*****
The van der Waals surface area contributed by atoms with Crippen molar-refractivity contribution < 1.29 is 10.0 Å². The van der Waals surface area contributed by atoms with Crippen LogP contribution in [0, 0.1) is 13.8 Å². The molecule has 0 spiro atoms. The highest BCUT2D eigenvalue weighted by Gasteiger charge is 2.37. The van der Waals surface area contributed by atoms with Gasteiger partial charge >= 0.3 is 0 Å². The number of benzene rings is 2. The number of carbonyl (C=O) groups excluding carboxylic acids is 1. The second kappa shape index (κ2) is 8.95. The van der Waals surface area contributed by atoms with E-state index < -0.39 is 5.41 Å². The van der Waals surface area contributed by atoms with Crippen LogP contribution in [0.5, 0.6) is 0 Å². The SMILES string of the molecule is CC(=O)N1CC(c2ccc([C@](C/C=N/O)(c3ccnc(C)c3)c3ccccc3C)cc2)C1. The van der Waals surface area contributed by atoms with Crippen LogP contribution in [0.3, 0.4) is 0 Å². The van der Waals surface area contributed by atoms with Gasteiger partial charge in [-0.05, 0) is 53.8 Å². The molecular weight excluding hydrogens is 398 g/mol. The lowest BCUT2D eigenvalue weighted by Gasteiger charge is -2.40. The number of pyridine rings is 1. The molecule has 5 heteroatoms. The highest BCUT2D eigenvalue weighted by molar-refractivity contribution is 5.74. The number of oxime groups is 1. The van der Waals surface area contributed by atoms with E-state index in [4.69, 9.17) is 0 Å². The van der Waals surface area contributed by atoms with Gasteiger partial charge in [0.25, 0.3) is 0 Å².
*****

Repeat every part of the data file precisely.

The van der Waals surface area contributed by atoms with Crippen molar-refractivity contribution < 1.29 is 10.0 Å². The van der Waals surface area contributed by atoms with Crippen LogP contribution in [0, 0.1) is 13.8 Å². The molecule has 0 spiro atoms. The highest BCUT2D eigenvalue weighted by Gasteiger charge is 2.37. The van der Waals surface area contributed by atoms with Gasteiger partial charge >= 0.3 is 0 Å². The number of benzene rings is 2. The number of carbonyl (C=O) groups excluding carboxylic acids is 1. The second kappa shape index (κ2) is 8.95. The van der Waals surface area contributed by atoms with E-state index < -0.39 is 5.41 Å². The van der Waals surface area contributed by atoms with Crippen LogP contribution in [0.5, 0.6) is 0 Å². The SMILES string of the molecule is CC(=O)N1CC(c2ccc([C@](C/C=N/O)(c3ccnc(C)c3)c3ccccc3C)cc2)C1. The van der Waals surface area contributed by atoms with Crippen LogP contribution in [0.3, 0.4) is 0 Å². The van der Waals surface area contributed by atoms with Gasteiger partial charge in [-0.05, 0) is 53.8 Å². The molecular weight excluding hydrogens is 398 g/mol. The lowest BCUT2D eigenvalue weighted by Gasteiger charge is -2.40. The number of pyridine rings is 1. The molecule has 5 heteroatoms. The highest BCUT2D eigenvalue weighted by molar-refractivity contribution is 5.74. The number of oxime groups is 1. The van der Waals surface area contributed by atoms with E-state index in [4.69, 9.17) is 0 Å². The van der Waals surface area contributed by atoms with Gasteiger partial charge in [0.25, 0.3) is 0 Å².